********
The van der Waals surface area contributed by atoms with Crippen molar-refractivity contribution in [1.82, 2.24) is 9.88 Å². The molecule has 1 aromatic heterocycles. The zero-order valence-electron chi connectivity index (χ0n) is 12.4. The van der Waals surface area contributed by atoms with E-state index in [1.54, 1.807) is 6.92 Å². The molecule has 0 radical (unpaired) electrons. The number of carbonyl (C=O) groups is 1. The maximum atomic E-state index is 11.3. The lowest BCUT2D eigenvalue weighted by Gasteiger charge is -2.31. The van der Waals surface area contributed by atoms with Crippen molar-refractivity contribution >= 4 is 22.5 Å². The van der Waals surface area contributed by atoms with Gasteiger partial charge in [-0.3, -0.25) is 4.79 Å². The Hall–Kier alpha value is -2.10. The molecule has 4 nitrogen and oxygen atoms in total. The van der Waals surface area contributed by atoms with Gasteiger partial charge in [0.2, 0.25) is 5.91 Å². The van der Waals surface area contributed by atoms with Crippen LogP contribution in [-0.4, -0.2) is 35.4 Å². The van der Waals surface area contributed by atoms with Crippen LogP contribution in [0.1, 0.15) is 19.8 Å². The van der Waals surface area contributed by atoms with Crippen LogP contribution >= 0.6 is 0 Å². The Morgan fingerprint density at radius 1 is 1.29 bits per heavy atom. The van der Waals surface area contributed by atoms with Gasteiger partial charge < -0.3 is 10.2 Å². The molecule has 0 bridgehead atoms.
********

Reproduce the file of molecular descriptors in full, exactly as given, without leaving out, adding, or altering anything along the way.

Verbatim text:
The van der Waals surface area contributed by atoms with Crippen molar-refractivity contribution in [1.82, 2.24) is 9.88 Å². The molecule has 1 aromatic heterocycles. The zero-order valence-electron chi connectivity index (χ0n) is 12.4. The van der Waals surface area contributed by atoms with E-state index in [1.54, 1.807) is 6.92 Å². The molecule has 0 radical (unpaired) electrons. The number of carbonyl (C=O) groups is 1. The maximum atomic E-state index is 11.3. The lowest BCUT2D eigenvalue weighted by Gasteiger charge is -2.31. The van der Waals surface area contributed by atoms with Crippen molar-refractivity contribution >= 4 is 22.5 Å². The van der Waals surface area contributed by atoms with Gasteiger partial charge in [-0.3, -0.25) is 4.79 Å². The Hall–Kier alpha value is -2.10. The molecule has 4 nitrogen and oxygen atoms in total. The van der Waals surface area contributed by atoms with Gasteiger partial charge in [0.2, 0.25) is 5.91 Å². The van der Waals surface area contributed by atoms with Crippen LogP contribution in [-0.4, -0.2) is 35.4 Å². The van der Waals surface area contributed by atoms with Crippen LogP contribution in [0.1, 0.15) is 19.8 Å². The van der Waals surface area contributed by atoms with Crippen LogP contribution >= 0.6 is 0 Å². The Morgan fingerprint density at radius 1 is 1.29 bits per heavy atom. The van der Waals surface area contributed by atoms with Gasteiger partial charge < -0.3 is 10.2 Å². The molecule has 0 bridgehead atoms.